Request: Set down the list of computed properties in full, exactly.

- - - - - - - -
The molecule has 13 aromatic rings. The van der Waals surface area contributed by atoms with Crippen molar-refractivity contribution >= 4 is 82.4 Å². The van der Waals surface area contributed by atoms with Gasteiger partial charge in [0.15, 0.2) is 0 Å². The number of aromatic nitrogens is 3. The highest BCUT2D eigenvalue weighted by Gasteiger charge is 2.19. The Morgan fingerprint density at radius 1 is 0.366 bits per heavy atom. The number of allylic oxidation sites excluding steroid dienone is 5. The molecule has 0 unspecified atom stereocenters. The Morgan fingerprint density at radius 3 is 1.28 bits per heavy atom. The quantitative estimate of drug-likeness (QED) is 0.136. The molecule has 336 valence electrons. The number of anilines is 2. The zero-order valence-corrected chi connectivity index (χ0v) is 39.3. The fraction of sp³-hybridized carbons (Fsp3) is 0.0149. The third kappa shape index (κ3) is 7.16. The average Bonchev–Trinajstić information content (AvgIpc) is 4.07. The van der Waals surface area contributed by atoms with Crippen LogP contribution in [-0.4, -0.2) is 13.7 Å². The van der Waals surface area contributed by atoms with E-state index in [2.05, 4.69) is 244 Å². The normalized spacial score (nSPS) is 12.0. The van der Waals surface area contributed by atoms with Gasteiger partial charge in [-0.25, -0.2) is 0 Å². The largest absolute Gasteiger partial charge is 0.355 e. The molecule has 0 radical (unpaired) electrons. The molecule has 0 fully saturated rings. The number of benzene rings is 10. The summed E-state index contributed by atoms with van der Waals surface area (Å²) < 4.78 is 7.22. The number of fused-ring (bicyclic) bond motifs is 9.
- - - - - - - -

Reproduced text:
The molecule has 13 aromatic rings. The van der Waals surface area contributed by atoms with Crippen molar-refractivity contribution >= 4 is 82.4 Å². The van der Waals surface area contributed by atoms with Gasteiger partial charge in [0.15, 0.2) is 0 Å². The number of aromatic nitrogens is 3. The highest BCUT2D eigenvalue weighted by Gasteiger charge is 2.19. The Morgan fingerprint density at radius 1 is 0.366 bits per heavy atom. The number of allylic oxidation sites excluding steroid dienone is 5. The molecule has 0 unspecified atom stereocenters. The Morgan fingerprint density at radius 3 is 1.28 bits per heavy atom. The quantitative estimate of drug-likeness (QED) is 0.136. The molecule has 336 valence electrons. The number of anilines is 2. The zero-order valence-corrected chi connectivity index (χ0v) is 39.3. The fraction of sp³-hybridized carbons (Fsp3) is 0.0149. The third kappa shape index (κ3) is 7.16. The average Bonchev–Trinajstić information content (AvgIpc) is 4.07. The van der Waals surface area contributed by atoms with Crippen LogP contribution in [-0.4, -0.2) is 13.7 Å². The van der Waals surface area contributed by atoms with E-state index in [2.05, 4.69) is 244 Å². The normalized spacial score (nSPS) is 12.0. The van der Waals surface area contributed by atoms with Gasteiger partial charge in [-0.25, -0.2) is 0 Å². The largest absolute Gasteiger partial charge is 0.355 e. The molecule has 0 radical (unpaired) electrons. The molecule has 0 fully saturated rings. The number of benzene rings is 10. The summed E-state index contributed by atoms with van der Waals surface area (Å²) < 4.78 is 7.22. The number of fused-ring (bicyclic) bond motifs is 9.